Bob Marshall’s September 2016 BLS Analysis for Recruiters; 10/7/16
September BLS Preface
TBMG Coaching Updates and News
Bob Marshall – Training/Coaching Updates:
Top Echelon, Tuesday Recruiter Coaching Series, Webinar, December 13th, 2016
My next Top Echelon presentation will be on Tuesday afternoon, December 13th, 2016, at 1pm, Eastern Time. This Recruiter Coaching Series will be for TE members. The 60 minute presentation is entitled, “Make Placements by Overcoming Objections with Contract Staffing”.
The Nebraska Association of Personnel Consultants (NAPC) Fall Seminar, Omaha, Nebraska, September 23rd, 2016
I presented to the NAPC Fall Seminar on Friday, September 23rd, 2016, in Omaha, Nebraska. My presentations ran from 9:00 am to 3:00 pm. The titles of the presentations were: “Your Desk as a Manufacturing Plant”; “3 Proven Methods to landing New Clients”; “How to Inject Urgency into the Candidate”; and “How to Inject Urgency into the Hiring Process”.
Taking the first step…
Over 36 years ago I began a career that turned out to be the most dynamic and rewarding professional move I have ever made. With the opportunity to earn an unlimited income at my fingertips, I began my career as a Recruiter.
Soon I became a student of the business and transitioned into Coaching. I traveled extensively and learned and listened and I packaged my material in a unique way. I studied many of the top producers in the recruiting industry and developed a series of training tools based on their proven success—training techniques that work time and time again.
I developed these tools and coaching techniques to help others achieve their goals as top producing professional recruiters. I continue to base all of my coaching and training tools on the same “nuts and bolts” approach I used as a recruiter.
I realize that taking that first step to engage a Coach to help you reach a higher level of production is not as easy as it sounds. After all, your training investment – and your time – are important and deserve every consideration. I share your feelings. I believe that how you approach your recruitment career matters…that you should get what you pay for, and then some…that you should enjoy your time with your Coach as you are benefiting from it…and that you should never settle for the ordinary.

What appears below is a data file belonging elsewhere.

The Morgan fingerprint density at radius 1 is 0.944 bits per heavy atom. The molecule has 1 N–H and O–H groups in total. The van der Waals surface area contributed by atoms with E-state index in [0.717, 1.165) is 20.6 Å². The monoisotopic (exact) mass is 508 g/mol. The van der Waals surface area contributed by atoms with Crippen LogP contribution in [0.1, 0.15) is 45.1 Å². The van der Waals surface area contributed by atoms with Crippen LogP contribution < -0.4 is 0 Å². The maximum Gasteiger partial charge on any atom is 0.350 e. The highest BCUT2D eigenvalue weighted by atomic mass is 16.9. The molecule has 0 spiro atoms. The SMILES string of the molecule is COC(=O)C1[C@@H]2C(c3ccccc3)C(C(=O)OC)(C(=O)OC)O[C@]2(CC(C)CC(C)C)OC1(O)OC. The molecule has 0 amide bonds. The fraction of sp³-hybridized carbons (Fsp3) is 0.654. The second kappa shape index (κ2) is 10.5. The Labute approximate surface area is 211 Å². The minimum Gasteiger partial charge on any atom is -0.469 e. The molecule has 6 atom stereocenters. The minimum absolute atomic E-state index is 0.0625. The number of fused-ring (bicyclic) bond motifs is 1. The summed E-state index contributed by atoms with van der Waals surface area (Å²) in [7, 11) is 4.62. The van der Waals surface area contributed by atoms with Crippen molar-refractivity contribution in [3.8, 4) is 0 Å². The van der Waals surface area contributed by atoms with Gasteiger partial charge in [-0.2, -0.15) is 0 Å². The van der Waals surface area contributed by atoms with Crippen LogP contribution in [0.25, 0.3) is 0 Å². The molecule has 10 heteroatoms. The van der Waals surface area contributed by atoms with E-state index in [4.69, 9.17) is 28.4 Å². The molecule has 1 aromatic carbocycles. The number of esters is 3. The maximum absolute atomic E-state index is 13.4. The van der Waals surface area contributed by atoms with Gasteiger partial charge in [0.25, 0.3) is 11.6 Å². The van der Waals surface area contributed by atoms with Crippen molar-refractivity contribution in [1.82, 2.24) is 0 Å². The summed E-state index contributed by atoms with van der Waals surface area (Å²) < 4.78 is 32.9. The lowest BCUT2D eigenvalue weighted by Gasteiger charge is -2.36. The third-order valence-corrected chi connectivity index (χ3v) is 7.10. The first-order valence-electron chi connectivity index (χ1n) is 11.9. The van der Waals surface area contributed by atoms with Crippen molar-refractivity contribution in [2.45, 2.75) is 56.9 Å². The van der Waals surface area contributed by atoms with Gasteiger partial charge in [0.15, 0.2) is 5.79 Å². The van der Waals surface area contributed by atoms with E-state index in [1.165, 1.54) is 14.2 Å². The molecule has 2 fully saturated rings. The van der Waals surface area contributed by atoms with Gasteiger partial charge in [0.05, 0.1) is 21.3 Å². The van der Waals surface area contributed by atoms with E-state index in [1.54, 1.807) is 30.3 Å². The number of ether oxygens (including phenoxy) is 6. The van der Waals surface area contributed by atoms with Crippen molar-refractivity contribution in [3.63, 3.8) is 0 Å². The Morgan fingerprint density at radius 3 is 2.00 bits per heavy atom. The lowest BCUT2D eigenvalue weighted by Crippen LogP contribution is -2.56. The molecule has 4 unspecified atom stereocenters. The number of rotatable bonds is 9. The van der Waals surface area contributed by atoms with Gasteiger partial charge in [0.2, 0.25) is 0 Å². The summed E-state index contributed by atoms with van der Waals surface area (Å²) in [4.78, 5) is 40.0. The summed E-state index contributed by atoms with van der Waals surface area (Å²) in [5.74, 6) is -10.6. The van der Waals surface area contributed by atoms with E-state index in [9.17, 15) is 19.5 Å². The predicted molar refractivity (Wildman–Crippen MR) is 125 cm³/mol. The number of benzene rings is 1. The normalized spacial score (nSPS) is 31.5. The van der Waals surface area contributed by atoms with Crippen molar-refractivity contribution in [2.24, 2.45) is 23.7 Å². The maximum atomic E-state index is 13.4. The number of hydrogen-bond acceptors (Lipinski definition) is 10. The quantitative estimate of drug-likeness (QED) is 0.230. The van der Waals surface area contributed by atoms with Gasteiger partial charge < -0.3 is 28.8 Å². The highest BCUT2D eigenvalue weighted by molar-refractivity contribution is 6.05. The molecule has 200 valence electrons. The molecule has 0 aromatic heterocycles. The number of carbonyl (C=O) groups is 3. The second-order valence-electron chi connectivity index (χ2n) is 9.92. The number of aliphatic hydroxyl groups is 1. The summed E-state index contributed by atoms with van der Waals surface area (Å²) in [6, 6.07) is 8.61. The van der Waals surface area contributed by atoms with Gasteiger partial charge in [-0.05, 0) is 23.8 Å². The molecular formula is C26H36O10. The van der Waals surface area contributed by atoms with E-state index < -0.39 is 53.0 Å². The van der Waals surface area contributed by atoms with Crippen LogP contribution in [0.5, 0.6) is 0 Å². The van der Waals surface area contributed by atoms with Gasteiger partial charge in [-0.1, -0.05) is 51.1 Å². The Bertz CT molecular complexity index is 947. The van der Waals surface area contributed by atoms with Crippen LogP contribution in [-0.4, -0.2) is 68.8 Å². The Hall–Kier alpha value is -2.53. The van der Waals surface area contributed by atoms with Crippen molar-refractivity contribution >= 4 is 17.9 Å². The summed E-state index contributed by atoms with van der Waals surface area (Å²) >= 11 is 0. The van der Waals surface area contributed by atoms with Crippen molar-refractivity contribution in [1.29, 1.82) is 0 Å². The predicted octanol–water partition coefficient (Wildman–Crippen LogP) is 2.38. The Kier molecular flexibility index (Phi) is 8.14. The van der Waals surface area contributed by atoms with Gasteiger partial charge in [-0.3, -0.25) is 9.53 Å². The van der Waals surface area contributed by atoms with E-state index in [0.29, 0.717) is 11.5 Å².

If you are ready to take the first step, you can read descriptions of my coaching plans, and all of my products, on my website @ www.themarshallplan.org. Then, call me directly at 770-898-5550 or email me @ firstname.lastname@example.org.
Many of you continue to correspond with me about these monthly BLS analyses and have asked if it is OK to use them in your presentations. The answer is, of course, yes! That is why I spend the time to assemble this information. I would encourage any of you who have that desire to weave any of the information I have printed below into your presentations. I write these analyses for the benefit of our recruitment industry in general and for the members of my distribution list in particular. So use this info as you deem appropriate.
I also write these monthly BLS analyses to not only counterbalance the negative/incorrect press reporting of our general economic state but, more than that, to remind all of my recruitment readers that, at the level we work, there is no unemployment and so we must recruit to find the candidates our client companies so desperately need!
So, to my recruiter colleagues, get out there and do what your name implies…RECRUIT! When your client companies have unique and difficult positions to fill, they need you. When they are being picky, they need you. When they are longing for more production from fewer employees, they need you. Go fill those needs. These should be the halcyon days in the recruitment arena!
Finally, always remember that we are not in an HR business, but in a ‘circumventing the time factor in the hiring sequence’ business—and adding value to our client companies.
GDP revised upward
Daily News, September 29, 2016